The Stanford Encyclopedia of Philosophy (2011) presents a rather gloomy portrait of the great French Existential philosopher Albert Camus (who denied being either an Existentialist or a philosopher). He mostly brooded over the meaning of life in the face of inevitable death. It has no meaning, he said; we are compelled to spend our days in an irresolvable emptiness. Camus rejected God and religion, declaring that wisdom can be found in the “conscious certainty of a death without hope.” With no meaning in life, there are no fixed values, no ethics. The ultimate questions are thus ‘why not kill yourself,’ and ‘why not kill someone else.’ Without ethics, those are dangerous challenges. Camus notes “… in the end one needs more courage to live than to kill himself.” It’s simple: sometimes you’re happy, sometimes you despair, and then you die.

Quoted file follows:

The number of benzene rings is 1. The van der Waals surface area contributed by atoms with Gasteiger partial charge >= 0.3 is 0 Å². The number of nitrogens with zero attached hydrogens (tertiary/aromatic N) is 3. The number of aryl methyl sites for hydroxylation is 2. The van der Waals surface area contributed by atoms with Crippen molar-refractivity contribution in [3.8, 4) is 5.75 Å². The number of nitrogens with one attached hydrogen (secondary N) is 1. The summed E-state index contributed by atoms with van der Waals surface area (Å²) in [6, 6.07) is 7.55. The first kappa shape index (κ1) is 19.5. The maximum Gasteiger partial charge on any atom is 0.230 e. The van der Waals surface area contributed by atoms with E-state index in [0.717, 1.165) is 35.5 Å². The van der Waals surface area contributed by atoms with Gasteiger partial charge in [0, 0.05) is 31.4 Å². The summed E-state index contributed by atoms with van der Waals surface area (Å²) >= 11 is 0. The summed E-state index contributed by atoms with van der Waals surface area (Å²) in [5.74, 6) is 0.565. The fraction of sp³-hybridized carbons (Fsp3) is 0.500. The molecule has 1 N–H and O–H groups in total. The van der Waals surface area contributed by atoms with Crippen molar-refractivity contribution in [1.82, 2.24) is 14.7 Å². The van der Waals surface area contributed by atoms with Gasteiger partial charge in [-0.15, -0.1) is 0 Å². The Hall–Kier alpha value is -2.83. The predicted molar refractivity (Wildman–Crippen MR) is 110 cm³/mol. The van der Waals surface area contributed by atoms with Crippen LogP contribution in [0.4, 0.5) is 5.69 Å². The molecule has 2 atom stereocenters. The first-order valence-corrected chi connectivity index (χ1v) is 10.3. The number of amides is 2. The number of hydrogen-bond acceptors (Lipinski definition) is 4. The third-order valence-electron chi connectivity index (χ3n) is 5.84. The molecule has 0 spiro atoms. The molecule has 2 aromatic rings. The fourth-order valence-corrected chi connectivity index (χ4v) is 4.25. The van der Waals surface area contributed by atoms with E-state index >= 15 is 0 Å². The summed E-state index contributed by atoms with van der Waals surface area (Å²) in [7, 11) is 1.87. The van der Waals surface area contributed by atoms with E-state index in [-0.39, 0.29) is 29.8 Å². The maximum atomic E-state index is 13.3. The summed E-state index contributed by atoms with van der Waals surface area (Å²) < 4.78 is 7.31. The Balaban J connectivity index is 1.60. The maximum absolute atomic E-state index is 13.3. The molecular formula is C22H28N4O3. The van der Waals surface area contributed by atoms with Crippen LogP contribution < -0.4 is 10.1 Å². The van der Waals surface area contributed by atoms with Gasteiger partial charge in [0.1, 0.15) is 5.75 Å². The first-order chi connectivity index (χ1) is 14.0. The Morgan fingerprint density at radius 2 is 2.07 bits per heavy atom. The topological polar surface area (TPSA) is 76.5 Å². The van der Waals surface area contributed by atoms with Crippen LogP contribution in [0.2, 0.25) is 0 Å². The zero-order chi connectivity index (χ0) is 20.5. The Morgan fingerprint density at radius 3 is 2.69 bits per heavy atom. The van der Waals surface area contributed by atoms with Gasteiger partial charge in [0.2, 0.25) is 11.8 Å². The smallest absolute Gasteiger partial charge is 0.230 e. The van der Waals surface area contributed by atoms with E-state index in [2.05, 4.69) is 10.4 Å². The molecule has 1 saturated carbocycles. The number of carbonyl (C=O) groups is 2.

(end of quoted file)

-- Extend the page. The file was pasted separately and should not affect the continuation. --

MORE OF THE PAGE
The philosopher Alan Jackson (never before accused of being a philosopher) also recognizes the absurdity of life in the face of inevitable death. As he says, “life goes on for a little bitty while.” But for Jackson, there’s no reason to despair. He prefaces this observation with its resolution: “Might as well share, might as well smile.”